How to test whether a package is installed?

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Simon King

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Mar 28, 2010, 1:45:11 PM3/28/10
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Hi!

Related with #8523, I'd like to know how one tests whether some
package (here: database_gap) is already installed. I don't care what
exact version it is.

I understood that the script SAGE_ROOT/spkg/standard/newest_version
can be used. I was reading somewhere that this script is supposed to
be called in SAGE_ROOT/spkg. But calling
./newest_version database_gap
fails as follows:

> standard/newest_version database_gap
/bin/ls: cannot access database_gap-*.spkg: No such file or directory

> standard/newest_version optional/database_gap
/bin/ls: cannot access optional/database_gap-*.spkg: No such file or
directory

But:
> ls optional/database_gap-4.4.1*
optional/database_gap-4.4.10.spkg optional/database_gap-4.4.12.spkg

So, I ended up using it directly in SAGE_ROOT/spkg/optional/, which
works:
> ../standard/newest_version database_gap
database_gap-4.4.12

But is this really how it is supposed to work?

Another problem: It may happen that someone installs an optional
package in a way that there is no .spkg file in SAGE_ROOT/spkg/
optional/. Instead, there only is a file in SAGE_ROOT/spkg/
installed/., but this file does not have an .spkg extension.

Shouldn't SAGE_ROOT/spkg/standard/newest_version better look for (non-
spkg) files in SAGE_ROOT/spkg/installed/? Or what else can one do to
test if a package is installed?

Best regards,
Simon

William Stein

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Mar 28, 2010, 1:55:54 PM3/28/10
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On Sun, Mar 28, 2010 at 10:45 AM, Simon King <simon...@nuigalway.ie> wrote:
> Hi!
>
> Related with #8523, I'd like to know how one tests whether some
> package (here: database_gap) is already installed. I don't care what
> exact version it is.
>
> I understood that the script SAGE_ROOT/spkg/standard/newest_version
> can be used.

No. That script returns the newest version of the spkg that is
*available* to be installed in the users spkg/standard directory.

> I was reading somewhere that this script is supposed to
> be called in SAGE_ROOT/spkg. But calling
>  ./newest_version database_gap
> fails as follows:
>
>> standard/newest_version database_gap
>  /bin/ls: cannot access database_gap-*.spkg: No such file or directory
>
>> standard/newest_version optional/database_gap
> /bin/ls: cannot access optional/database_gap-*.spkg: No such file or
> directory
>
> But:
>> ls optional/database_gap-4.4.1*
> optional/database_gap-4.4.10.spkg  optional/database_gap-4.4.12.spkg
>
> So, I ended up using it directly in SAGE_ROOT/spkg/optional/, which
> works:
>> ../standard/newest_version database_gap
> database_gap-4.4.12
>
> But is this really how it is supposed to work?

The directory SAGE_ROOT/spkg/installed contains a file for each spkg
that was installed, that contains metainformation about when that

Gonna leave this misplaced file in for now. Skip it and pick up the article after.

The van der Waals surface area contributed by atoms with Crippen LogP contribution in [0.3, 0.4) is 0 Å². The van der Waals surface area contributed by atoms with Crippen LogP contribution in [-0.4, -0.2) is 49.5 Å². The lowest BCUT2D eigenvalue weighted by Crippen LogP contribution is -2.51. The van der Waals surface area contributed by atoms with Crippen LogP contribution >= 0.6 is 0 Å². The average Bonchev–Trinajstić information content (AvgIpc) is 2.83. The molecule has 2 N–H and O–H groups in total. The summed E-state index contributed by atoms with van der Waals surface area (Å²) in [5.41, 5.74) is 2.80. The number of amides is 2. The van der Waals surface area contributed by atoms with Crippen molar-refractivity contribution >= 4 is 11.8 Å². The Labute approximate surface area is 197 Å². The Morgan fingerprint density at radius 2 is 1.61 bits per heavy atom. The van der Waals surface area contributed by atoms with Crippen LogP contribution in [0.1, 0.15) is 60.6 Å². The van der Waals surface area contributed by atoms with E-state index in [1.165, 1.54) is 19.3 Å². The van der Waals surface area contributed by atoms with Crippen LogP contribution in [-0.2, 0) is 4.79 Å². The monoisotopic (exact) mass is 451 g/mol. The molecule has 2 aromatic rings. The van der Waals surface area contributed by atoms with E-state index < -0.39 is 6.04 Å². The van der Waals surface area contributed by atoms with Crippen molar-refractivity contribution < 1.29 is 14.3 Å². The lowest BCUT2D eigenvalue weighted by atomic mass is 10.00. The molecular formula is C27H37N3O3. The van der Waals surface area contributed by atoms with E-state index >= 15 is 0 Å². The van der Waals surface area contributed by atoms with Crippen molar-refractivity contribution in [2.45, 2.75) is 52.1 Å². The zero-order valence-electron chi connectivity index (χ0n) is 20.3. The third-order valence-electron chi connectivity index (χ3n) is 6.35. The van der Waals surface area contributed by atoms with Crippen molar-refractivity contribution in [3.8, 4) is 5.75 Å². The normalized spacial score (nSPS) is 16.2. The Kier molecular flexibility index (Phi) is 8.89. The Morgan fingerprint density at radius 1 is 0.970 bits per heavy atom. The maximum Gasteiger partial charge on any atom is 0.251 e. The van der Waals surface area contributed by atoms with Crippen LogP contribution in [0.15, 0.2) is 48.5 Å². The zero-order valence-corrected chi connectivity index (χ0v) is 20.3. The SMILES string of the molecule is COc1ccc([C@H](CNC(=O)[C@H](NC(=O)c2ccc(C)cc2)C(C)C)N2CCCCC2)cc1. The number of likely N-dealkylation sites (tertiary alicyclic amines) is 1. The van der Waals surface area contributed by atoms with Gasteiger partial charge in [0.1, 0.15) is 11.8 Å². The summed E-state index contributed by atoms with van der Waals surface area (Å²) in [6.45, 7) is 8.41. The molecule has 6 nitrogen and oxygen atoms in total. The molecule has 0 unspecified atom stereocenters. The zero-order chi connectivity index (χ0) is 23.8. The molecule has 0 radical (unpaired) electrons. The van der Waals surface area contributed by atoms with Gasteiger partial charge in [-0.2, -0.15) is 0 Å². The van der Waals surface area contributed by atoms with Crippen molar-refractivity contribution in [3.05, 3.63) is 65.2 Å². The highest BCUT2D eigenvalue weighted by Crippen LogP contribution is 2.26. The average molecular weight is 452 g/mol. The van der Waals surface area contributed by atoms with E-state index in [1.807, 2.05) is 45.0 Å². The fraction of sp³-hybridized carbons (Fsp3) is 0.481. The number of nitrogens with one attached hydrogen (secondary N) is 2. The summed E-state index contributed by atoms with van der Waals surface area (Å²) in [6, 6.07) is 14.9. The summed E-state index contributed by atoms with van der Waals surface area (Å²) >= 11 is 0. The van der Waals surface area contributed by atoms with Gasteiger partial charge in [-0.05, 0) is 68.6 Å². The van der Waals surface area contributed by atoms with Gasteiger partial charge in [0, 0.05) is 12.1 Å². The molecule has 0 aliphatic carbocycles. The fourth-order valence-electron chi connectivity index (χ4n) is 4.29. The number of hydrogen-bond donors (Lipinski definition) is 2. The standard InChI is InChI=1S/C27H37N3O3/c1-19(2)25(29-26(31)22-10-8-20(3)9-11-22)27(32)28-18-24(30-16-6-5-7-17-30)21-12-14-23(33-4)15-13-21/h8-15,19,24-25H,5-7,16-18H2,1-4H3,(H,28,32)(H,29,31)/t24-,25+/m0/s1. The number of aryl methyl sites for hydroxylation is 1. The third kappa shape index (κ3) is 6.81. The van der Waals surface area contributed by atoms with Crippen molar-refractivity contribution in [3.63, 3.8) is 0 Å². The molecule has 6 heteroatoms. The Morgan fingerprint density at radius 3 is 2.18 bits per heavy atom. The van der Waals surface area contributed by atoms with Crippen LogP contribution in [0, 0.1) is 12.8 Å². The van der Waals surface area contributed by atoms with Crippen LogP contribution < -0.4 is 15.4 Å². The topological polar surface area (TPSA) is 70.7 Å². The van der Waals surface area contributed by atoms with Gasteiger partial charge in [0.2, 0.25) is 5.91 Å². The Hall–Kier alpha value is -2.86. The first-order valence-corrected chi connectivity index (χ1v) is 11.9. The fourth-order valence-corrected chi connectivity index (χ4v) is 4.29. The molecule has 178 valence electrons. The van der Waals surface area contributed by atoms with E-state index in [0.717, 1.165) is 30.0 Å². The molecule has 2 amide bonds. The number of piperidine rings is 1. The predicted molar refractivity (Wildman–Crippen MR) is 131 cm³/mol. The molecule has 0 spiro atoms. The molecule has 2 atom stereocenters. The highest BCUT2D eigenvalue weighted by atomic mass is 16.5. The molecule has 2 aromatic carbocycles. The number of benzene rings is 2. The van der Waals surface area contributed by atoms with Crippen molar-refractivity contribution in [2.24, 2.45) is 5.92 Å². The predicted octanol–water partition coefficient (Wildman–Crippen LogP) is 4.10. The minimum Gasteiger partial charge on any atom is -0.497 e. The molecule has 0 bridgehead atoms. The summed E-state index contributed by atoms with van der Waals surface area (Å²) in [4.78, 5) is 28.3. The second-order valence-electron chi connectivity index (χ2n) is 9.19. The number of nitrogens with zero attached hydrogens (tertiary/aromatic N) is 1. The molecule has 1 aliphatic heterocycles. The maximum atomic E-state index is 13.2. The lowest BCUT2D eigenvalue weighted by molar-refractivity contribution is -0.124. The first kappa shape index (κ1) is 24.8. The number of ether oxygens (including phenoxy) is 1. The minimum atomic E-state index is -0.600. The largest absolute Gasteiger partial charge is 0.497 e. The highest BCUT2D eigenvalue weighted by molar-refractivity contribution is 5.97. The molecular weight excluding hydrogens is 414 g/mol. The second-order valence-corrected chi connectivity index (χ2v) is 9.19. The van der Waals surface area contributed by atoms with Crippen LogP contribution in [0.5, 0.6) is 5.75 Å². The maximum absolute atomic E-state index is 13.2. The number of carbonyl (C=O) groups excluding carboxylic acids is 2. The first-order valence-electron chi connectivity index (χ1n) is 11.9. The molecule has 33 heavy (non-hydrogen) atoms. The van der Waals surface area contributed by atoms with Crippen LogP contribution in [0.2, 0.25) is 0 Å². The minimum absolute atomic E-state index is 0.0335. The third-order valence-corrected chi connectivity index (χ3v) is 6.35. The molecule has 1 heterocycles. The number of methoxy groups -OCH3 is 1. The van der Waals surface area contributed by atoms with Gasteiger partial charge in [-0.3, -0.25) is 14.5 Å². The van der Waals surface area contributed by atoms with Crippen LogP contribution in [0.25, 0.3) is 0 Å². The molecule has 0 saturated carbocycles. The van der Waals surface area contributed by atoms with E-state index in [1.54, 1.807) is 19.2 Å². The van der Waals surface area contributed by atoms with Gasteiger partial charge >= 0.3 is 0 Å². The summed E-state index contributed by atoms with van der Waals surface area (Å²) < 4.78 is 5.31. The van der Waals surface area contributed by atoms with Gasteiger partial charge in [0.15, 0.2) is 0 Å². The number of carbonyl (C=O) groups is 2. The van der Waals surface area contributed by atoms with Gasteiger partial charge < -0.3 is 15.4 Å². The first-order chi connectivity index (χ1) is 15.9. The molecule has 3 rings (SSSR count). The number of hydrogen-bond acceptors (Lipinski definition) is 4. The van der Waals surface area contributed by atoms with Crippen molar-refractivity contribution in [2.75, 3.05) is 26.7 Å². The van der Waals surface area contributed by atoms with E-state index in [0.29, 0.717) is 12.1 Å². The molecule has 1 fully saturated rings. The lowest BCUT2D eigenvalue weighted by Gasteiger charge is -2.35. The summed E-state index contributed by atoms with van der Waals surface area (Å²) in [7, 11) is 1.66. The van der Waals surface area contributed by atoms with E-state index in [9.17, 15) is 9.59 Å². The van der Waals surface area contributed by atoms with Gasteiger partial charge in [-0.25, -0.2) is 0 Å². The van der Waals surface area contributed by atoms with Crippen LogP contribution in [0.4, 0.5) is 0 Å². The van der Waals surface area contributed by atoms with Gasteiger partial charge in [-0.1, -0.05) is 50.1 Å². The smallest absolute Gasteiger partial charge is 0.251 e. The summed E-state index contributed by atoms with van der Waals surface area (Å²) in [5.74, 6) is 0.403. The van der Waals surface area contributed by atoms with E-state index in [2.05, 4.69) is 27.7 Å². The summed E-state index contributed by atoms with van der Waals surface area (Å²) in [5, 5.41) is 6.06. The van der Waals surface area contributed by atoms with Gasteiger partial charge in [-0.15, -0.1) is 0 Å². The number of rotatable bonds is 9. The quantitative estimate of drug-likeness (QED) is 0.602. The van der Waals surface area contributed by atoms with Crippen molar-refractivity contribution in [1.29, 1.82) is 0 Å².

package was installed. I think you should look at that. The contents
of spkg/standard and spkg/optional aren't guaranteed to tell you
anything useful at all.

> Another problem: It may happen that someone installs an optional
> package in a way that there is no .spkg file in SAGE_ROOT/spkg/
> optional/. Instead, there only is a file in SAGE_ROOT/spkg/
> installed/., but this file does not have an .spkg extension.
>
> Shouldn't SAGE_ROOT/spkg/standard/newest_version better look for (non-
> spkg) files in SAGE_ROOT/spkg/installed/? Or what else can one do to
> test if a package is installed?

No. newest_version is irrelevant. One should look at spk/installed/

>
> Best regards,
> Simon
>
> --
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--
William Stein
Associate Professor of Mathematics
University of Washington
http://wstein.org

Simon King

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Mar 28, 2010, 3:33:00 PM3/28/10
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Hi William!

On 28 Mrz., 19:55, William Stein <wst...@gmail.com> wrote:
> ...


> No.  newest_version is irrelevant.  One should look at spk/installed/

So, one would test whether
ls spkg/installed/database_gap*
results in an error?

Cheers,
Simon

William Stein

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Mar 28, 2010, 3:47:28 PM3/28/10
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Hmm. I think the best thing is to create a new script in

SAGE_ROOT/local/bin/

and encapsulate the check in there. Then in your script call that.
I.e., make something that does what you thought newest_version did.

First find what the relevant commands are in say apt, rpm, etc., as
inspiration for a command name.

Regarding the implementation of that script, you could maybe check for
ls returning an error (or whatever) as above. However, better
would be to write something in Python, e.g.,

#!/usr/bin/env python

import os

# do something with os.listdir()

---

By factoring out this functionality in a script, we avoid awkward